ROUEN TESTIMONY PART 4
MAÎTRE GUILLAUME DELACHAMBRE
Master in Arts and Medicine.
I gave no opinion during the Trial, but allowed myself to affix my signature, under compulsion from the Bishop of Beauvais. I made excuses to him that in these matters it did not belong to my profession to give an opinion: finally, however, the Bishop forced me to subscribe as others had done, saying that otherwise some ill would befall me for having come to Rouen. I say, too, that threats were also used against Maitre Jean Lohier and Maitre Nicolas de Houppeville, who, not wishing to take part in the Trial, were threatened with the penalty of drowning.
Sometimes it was the Abbot of Fe camp who interrogated Jeanne. Once, I saw the Abbot of Fecamp interrogating Jeanne, and Maitre Jean Beaupere interrupted with many and divers questions. Jeanne would not reply to them both at once, saying that they did her much harm by thus vexing her, and that she would reply presently. As to her illness, one day the Cardinal of England and the Earl of Warwick having sent for me, I found myself associated with Guillaume Desjardins and other doctors. The Earl of Warwick told us that Jeanne had been ill and that we had been sent for to give her all our attention, for the King would not, for anything, that she should die a natural death: he had bought her too dear for that, and he intended that she should die at the hands of justice, and should be burnt. For this, I and Guillaume Desjardins and others visited her. Desjardins and I felt her pulse on the right side, and found fever, from which we recommended she should be bled. “Away with your bleeding!” said Warwick, “she is artful, and might kill herself.” Nevertheless, we did bleed her, and she recovered. One day, after she had recovered, there arrived a certain Maitre Guillaume d’Estivet, who used evil words against Jeanne, calling her. . . and paillarde. This abuse upset her to such a point that the fever returned, and she had a relapse. And this being brought to the notice of the Earl, he forbade d’Estivet to abuse Jeanne from that day forth.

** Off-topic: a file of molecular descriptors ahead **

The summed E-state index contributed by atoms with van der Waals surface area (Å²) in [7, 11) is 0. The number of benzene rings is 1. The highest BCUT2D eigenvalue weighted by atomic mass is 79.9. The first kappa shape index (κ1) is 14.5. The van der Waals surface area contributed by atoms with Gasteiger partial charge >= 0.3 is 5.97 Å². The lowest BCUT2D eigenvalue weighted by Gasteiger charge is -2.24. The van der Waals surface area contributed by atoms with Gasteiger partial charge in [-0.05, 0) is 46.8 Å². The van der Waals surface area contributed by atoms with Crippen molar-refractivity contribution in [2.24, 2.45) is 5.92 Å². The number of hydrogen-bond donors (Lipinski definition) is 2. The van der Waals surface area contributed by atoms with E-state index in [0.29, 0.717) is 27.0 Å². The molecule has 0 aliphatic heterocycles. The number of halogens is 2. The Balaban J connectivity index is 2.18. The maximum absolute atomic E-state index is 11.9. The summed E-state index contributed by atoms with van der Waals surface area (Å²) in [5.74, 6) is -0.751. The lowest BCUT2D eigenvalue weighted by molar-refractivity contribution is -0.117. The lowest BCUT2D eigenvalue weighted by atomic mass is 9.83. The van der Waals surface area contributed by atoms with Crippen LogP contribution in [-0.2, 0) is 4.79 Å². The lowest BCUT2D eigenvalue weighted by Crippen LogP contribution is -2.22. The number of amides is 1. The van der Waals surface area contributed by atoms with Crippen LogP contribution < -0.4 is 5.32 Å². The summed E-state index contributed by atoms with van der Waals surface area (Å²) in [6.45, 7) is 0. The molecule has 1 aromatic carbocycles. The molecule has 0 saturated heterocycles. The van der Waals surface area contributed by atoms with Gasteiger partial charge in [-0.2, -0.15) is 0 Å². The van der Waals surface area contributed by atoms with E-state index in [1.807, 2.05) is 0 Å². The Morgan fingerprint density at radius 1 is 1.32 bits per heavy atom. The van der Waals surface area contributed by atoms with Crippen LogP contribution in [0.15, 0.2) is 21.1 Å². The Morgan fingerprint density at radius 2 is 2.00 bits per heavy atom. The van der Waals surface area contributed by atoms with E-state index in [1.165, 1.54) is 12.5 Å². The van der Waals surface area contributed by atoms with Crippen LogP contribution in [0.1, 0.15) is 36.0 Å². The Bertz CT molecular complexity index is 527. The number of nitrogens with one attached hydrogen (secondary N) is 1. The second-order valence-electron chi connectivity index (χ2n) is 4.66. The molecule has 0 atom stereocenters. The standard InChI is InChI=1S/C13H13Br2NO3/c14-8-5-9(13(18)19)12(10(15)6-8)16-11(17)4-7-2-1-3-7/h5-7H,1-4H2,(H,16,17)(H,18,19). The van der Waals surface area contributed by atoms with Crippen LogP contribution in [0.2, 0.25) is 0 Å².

I was present at a sermon of Maitre Guillaume Erard. I do not remember the sermon, but I remember well the Abjuration made by Jeanne. She was long in doing this. Maitre Guillaume Erard decided her by saying that, if she did what he advised her, she would be delivered from prison. She abjured on this condition and no other, and immediately read a small schedule containing six or seven lines on a piece of paper folded in two. I was so near her that, in all truth, I could see the lines and their form.
For the rest, I can only say that I was present at the last discourse made in the Old Market-Place of Rouen by Maitre Nicolas Midi. As soon as the sermon was over, Jeanne was burnt, the stake being already prepared. Her pious lamentations and ejaculations made many weep; only some English were laughing. I heard her say these or like words: “Alas! Rouen, I fear me that you wilt have to suffer for my death.” Shortly after she began to cry ” Jesus ” and to invoke St. Michael; and then she perished in the flame.